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Deborah Eisenberg over at the New York Review of Books (ever heard of it?) reviews the first volume of the diaries of Susan Sontag, who died in 2004. Reborn: Journals and Notebooks, 1947–1963, is edited by her son, David Rieff, who has this to say about the book’s publication:
…I tend to believe that, left to my own devices, I would have waited a long time before publishing them, or perhaps never published them at all. There have even been times when I’ve thought that I would burn them. But that was pure fantasy…. While she was still well, my mother had sold her papers to the University of California at Los Angeles library, and…since the contract my mother concluded did not restrict access in any important sense, I soon came to feel that the decision had been made for me. Either I would organize them and present them or someone else would.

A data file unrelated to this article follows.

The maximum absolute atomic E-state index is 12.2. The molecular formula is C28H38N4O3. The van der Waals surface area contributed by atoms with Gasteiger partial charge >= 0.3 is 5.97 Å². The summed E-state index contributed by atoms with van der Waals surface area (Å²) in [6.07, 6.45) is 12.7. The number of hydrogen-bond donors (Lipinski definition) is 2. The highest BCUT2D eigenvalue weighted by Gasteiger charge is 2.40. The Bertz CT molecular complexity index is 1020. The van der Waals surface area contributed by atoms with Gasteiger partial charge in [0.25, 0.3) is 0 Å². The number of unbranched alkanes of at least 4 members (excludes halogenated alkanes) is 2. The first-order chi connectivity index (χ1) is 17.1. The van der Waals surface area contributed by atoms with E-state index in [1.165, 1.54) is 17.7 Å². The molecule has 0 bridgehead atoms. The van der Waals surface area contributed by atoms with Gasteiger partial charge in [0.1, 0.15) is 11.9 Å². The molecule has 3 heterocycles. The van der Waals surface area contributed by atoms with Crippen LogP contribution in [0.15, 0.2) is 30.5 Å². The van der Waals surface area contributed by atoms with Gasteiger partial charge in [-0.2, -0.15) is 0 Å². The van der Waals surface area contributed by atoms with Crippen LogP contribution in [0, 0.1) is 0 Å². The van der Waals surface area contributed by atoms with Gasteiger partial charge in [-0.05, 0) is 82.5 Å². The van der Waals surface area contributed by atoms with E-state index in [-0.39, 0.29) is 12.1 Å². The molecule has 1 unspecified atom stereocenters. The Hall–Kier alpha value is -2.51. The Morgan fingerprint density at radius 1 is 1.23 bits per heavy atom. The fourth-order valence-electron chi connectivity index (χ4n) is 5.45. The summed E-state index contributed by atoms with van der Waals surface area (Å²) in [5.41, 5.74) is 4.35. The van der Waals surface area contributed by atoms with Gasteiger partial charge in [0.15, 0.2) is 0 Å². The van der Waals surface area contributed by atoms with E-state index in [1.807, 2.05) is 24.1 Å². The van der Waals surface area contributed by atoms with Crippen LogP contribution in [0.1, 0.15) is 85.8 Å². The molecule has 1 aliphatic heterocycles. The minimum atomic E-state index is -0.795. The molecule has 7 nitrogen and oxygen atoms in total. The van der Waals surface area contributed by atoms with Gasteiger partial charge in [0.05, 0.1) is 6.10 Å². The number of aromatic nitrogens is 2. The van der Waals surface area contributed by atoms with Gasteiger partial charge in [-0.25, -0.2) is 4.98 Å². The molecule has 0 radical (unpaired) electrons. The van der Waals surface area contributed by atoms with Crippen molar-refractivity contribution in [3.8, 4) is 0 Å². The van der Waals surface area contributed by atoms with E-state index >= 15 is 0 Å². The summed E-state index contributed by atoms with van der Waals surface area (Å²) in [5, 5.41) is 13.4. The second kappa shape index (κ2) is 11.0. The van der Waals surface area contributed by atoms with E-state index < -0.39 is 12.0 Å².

From what Eisenberg has to say, the journals—-which Sontag began writing at age 14—-are stunningly precocious, tortured, and often darkly funny. Writes Eisenberg:
Certainly the entries concerning the event of her marriage are so tightly sealed that one would think the author hardly wanted herself to learn of it. On November 21, 1949, she writes: “Excellently staged performance of Don Giovanni last night (City Center.) Today, a wonderful opportunity was offered me—to do some research work for a soc[iology] instructor named Philip Rieff, who is working on, among other things, a reader in the sociology of politics + religion. At last the chance to really involve myself in one area with competent guidance.”
The following entry is on December 2: “Last night, or was it early this (Sat.) morning?—I am engaged to Philip Rieff.”
Meanwhile, when my diaries are finally collected, they will consist of hastily aggregated blog posts on the diaries of Susan Sontag and screengrabs of stupid Sarah Palin videos.